What it means and where we're going...

There's no two ways about it.  That game last night hurt.  It was another chance to pick up a Big 12 road win against a middle-of-the-road conference team.  Even more, it was against a team that has been struggling and has gone through a bizarre midseason coaching change.  But a quick perusal of the boxscore indicates Tech played, in many ways, above itself.  Alan Voskuil is one helluva shooter, but even he is not an 83 percent three-point shooter, nor a 64 percent field-goal shooter.  He averages 12 points per game, but scored 30 last night.  Sometimes good players play great games, and all you can do is tip your cap to them.

One other thing I noticed, and it's related to our hustle and heart, was loose balls.  There were several plays last night where our press forced a Tech player to fumble the ball and put it up for grabs, but it seemed like Tech always came up with them.  Some of that's just the breaks, but a lot of it is hustle.  Tech wanted the ball more than us, and they got it.  Some of it also comes down to composure, and several times we reached for the ball with about as much composure as a teenager reaching for the remote control when his parents are about to bust him watching something he shouldn't be.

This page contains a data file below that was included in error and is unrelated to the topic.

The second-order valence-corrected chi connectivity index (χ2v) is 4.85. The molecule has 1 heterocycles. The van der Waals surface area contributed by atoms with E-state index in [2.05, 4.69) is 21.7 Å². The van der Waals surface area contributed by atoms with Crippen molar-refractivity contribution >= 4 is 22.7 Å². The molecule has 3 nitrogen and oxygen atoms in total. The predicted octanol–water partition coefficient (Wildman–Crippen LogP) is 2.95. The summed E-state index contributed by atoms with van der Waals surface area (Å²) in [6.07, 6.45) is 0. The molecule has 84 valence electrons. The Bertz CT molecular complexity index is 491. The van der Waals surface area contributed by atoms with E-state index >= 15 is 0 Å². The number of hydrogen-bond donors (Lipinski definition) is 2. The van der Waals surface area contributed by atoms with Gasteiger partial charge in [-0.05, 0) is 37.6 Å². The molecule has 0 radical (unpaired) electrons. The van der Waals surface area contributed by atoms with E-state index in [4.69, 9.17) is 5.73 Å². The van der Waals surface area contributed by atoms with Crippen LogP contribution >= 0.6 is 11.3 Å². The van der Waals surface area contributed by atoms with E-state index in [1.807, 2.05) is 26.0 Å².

Technically, we still control our own destiny in the Big 12.  We are tied with Texas and KU in the loss column, meaning that we can be the No. 1 seed in Kansas City by winning the rest of our games.  That's self-evidently easier said than done, with road games remaining at Baylor and in the barn down by the river.

What can we do now?  Get ready for Mizzou.  The old saying is that even though losses suck, we have to make sure we don't let Texas Tech keep beating us.  Mizzou got a win over Nebraska last night on the road and has already proven it can beat us this year.  It's a crucial bounce-back and revenge game.

Finally, congrats to the K-State women for a win over Iowa State last night.  Coupled with Baylor's loss last night, the win moved the Cats a half-game ahead of the Bears in the standings, although Baylor still owns the tiebreaker.

Chin up, Cat fans.  There's plenty of basketball to be played this year.